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Dealing with an astigmatism


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#1 Marty Hamrick

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Posted 14 August 2005 - 09:50 PM

Over the years I've dealt with shooting with an astigmatism in different ways.When it was the mostly film days,I shot sans glasses and adjusted the eyepiece diopter.Of course on alot of those shoots then I had the luxury of tape measured distance focus but I lost that when I started shooting news/doc type stuff.

These days the majority of the stuff I shoot is video or stills so it's not an issue,yet when I do some of my side gigs where the occasional film project comes up,I'm subject to be shooting with anything from a ground glass viewfinder to a split image.Been awhile since I've shot with these things and my eyesight has changed over the years.

I would love to hear from other cinematographers with less than perfect eyesight how you deal with it.I'm considering the corrective surgery at some point.

Marty Hamrick
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#2 Alex Ellerman

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Posted 14 August 2005 - 11:24 PM

Get Lasik... They'll zap your astigmatism away... Did it for me, anyway, but I'm not a DP.
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#3 Jonathan Bryant

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Posted 15 August 2005 - 03:55 AM

Get Lasik... They'll zap your astigmatism away... Did it for me, anyway, but I'm not a DP.

<{POST_SNAPBACK}>

My vision far away doesn't seem to as good as it used to, probably thanks to looking at computer monitors all day and night.

Is Lasik the perfect solution though? I have heard good and bad. I heard that while it may make your vision good far away then your close vision suffers. So I would be nervous of any laser coming in contact with my eye.
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#4 Stephen Williams

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Posted 15 August 2005 - 07:28 AM

My vision far away doesn't seem to as good as it used to, probably thanks to looking at computer monitors all day and night.
 
  Is Lasik the perfect solution though? I have heard good and bad. I  heard that while it may make your vision good far away then your close vision suffers. So I would be nervous of any laser coming in contact with my eye.

<{POST_SNAPBACK}>



Hi,

I don't think that many DP's could risk having LASIK. If you go blind what then? The surgeon talked me out of it, he said I would loose 'Dynamic Range' and would need reading glasses in any case within 5 years.
You can get NIGHT TIME contact lenses if you want, and thats not a joke!

Just my 2c

Stephen Williams DP

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#5 Marty Hamrick

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Posted 15 August 2005 - 08:47 AM

Hi,

I don't think that many DP's could risk having LASIK. If you go blind what then? The surgeon talked me out of it, he said I would loose  'Dynamic Range' and would need reading glasses in any case within 5 years.
You can get NIGHT TIME contact lenses if you want, and thats not a joke!

<{POST_SNAPBACK}>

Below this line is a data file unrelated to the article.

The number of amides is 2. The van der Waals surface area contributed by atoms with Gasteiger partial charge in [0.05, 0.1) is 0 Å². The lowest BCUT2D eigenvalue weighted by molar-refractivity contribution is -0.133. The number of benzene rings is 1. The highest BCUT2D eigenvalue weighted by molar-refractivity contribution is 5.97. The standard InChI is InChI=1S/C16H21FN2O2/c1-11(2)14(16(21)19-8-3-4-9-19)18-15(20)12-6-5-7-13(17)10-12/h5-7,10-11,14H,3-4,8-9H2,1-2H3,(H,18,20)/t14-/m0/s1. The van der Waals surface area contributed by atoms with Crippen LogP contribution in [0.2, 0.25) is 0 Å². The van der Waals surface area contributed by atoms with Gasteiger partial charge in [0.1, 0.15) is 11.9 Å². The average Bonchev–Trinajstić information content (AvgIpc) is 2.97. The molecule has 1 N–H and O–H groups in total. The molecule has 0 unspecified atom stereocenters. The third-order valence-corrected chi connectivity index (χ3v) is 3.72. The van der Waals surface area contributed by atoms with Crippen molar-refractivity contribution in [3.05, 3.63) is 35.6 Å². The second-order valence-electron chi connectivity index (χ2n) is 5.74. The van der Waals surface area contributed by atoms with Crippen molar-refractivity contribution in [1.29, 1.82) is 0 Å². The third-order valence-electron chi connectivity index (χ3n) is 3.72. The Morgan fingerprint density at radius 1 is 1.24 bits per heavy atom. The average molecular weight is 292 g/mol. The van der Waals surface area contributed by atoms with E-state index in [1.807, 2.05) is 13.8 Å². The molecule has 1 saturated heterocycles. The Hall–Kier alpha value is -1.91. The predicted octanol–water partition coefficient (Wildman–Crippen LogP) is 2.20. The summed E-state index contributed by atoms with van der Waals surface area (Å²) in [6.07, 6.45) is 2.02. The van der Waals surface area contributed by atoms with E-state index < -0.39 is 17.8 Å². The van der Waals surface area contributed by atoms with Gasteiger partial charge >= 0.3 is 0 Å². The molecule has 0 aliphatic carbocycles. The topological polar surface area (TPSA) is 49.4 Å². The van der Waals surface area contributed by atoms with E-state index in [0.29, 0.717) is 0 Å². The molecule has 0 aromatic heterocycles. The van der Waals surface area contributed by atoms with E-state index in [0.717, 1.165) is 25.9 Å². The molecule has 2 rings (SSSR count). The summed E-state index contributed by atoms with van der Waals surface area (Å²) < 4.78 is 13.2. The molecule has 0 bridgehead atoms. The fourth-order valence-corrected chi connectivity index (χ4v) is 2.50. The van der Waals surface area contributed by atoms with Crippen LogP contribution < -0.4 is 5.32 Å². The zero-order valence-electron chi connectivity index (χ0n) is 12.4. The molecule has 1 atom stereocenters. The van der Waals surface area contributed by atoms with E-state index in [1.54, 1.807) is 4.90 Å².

What dynamic range would you be losing?I've been told that they're working on getting it perfected to correct astigmatism to beyond 20/20 or "pilot's vision".I know once you get past 40,regardless of how nearsighted you may be,you'll need reading glasses.I have to take my glasses or contacts off if I have to read or do something close up.Is that what you're talking about?
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#6 Stephen Williams

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Posted 15 August 2005 - 10:35 AM

What dynamic range would you be losing?I've been told that they're working on getting it perfected to correct astigmatism to beyond 20/20 or "pilot's vision".I know once you get past 40,regardless of how nearsighted you may be,you'll need reading glasses.I have to take my glasses or contacts off if I have to read or do something close up.Is that what you're talking about?

<{POST_SNAPBACK}>



Hi,

The Surgeon warned me that I would see less levels of grey, kind of "8 bit" vision, he said most people won't notice but as a DP for sure I would!
I am slightly long sighted in one eye and short sighted in the other. If he does nothing to my short sited eye I will still be able to read at 65 without correction. At 43 I can read or legally drive with or without correction! I do however wear a contact lens in 1 eye.
Its true that from the end of 2004 the US air force have allowed a LIMITED NO of pilots to have LASIK.

IMHO If you financial earning power is based on how well you use your eyes don't do it!

Stephen Williams DP
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#7 Micah Fernandez

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Posted 15 August 2005 - 10:48 AM

I have keratoconus, which manifests itself in the form of very high astigmatism.

RGP contact lenses are the perfect solution for my problem. I may or may not require a corneal graft one day.
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#8 Phil Rhodes

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Posted 15 August 2005 - 01:38 PM

Hi,

> So I would be nervous of any laser coming in contact with my eye.

Lasik doesn't use lasers, it uses something akin to a large razor blade.

Hence the double-dealing in the name of the thing.

Phil
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#9 Ryan Puckett

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Posted 15 August 2005 - 02:55 PM

Lasik most definitely uses lasers. The cornea gets partially sliced off with a razor type thing which might possibly be the strangest sensation I've ever felt. Lasers do all the shaping after that, then the cornea gets placed back over the newly shaped surface.

I was both very near sighted, and had an astigmatism. The drawbacks of using glasses, contacts, or diopters, outweighed the drawbacks of the surgery. It's been over a year, and I can say that there are no differences in perception of latitude (definitely not 8-bit vision). And there hasn't been any loss of focus in either my near or far vision.